‘The Tree of Life’ Review

the-tree-of-life

Since releasing his debut feature Badlands in 1973, writer-director Terrence Malick has made just four other features; The Depression-era romance Days of Heaven in 1978 starring a pre-American Gigolo Richard Gere, the Oscar-nominated World War 2 epic The Thin Red Line in 1998, the Pocahontas drama The New World in 2003 starring Colin Farrell and Christian Bale, and now the Palm D’ Or-winning The Tree of Life. In spite (or perhaps because) of this relatively short filmography, he has come to earn a reputation as one of cinema’s most gifted and concurrently, most frustrating filmmakers. Reactions to his films tend to range from “masterpiece” to “pretentious trash,” thus securing his place in cinema as a true artist.

And all this for good reason; simply put, Malick is a guy who composes poems in a medium beset with prose. Sure, his works are literature but they’re something far removed from most to everything out there; Watching and trying to make sense of his work can be an overwhelming, even frustrating experience for anyone used to watching prose-friendly mainstream cinema (myself included). That being said, The Tree of Life is simultaneously Malick’s most ambitious and least accessible film to date. Searching for a narrative to grab onto in this film would be akin to finding comedy in Schindler’s List. In other words, you’ll be hard-pressed to find it and even if you did, you’d have to be in another state of mind.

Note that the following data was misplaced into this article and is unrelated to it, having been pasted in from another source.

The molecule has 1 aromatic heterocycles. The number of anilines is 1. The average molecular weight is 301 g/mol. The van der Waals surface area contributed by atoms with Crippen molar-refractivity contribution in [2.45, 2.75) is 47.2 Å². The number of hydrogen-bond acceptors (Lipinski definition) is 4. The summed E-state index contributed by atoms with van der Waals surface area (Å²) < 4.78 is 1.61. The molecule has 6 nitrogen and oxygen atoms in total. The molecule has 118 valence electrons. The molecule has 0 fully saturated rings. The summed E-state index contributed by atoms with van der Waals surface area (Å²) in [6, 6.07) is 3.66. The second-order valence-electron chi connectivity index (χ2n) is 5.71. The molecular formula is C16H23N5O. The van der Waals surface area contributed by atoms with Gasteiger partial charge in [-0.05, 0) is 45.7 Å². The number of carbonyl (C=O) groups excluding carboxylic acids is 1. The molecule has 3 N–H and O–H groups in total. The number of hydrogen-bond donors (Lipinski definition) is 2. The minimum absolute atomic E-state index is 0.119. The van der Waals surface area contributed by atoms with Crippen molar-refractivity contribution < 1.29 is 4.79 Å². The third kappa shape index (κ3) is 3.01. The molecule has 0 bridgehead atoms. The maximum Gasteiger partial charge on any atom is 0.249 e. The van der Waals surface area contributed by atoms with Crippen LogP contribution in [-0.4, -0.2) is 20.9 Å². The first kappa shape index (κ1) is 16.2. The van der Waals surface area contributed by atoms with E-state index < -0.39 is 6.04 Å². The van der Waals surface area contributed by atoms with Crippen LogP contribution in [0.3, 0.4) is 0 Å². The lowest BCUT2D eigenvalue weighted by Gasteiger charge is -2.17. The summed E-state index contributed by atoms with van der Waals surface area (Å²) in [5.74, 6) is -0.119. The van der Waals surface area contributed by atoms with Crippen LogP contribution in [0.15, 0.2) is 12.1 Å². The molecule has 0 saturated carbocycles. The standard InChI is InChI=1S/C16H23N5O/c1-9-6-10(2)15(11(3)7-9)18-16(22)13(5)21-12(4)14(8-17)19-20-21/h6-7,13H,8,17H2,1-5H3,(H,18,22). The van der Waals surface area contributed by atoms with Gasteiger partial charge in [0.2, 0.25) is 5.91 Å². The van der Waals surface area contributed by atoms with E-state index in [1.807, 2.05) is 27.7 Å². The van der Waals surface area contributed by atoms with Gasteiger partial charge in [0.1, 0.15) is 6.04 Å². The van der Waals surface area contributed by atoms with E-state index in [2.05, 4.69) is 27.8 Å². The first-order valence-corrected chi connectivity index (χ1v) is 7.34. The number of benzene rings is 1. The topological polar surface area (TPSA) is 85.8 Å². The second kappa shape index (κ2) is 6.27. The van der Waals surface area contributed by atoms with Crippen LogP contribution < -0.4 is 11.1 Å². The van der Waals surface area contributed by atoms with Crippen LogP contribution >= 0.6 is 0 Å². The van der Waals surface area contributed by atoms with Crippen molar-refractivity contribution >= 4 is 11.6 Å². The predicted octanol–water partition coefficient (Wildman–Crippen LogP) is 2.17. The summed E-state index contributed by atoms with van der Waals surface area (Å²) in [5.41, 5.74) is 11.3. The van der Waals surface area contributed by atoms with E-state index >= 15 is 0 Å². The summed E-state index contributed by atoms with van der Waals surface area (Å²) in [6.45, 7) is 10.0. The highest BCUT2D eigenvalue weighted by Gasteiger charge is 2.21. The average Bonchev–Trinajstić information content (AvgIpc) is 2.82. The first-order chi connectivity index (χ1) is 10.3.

What state of mind you ask? Let’s just say if you preoccupy yourself with something insignificant as the meaning of life or other existential questions, then this would be up your alley. On the other hand, if you go to the movies to escape from your daily routine (like most of us do), then sorry bud, this one’s not for you. That’s not some smug comment intended to state that only cinephiles can enjoy this film. No, not even an infinite knowledge of film history can prepare someone to automatically LIKE The Tree of Life or any of Malick’s films for that matter. You just have to gel with his work. It’s kind of like heavy metal or country music; you’re either into it or you’re not.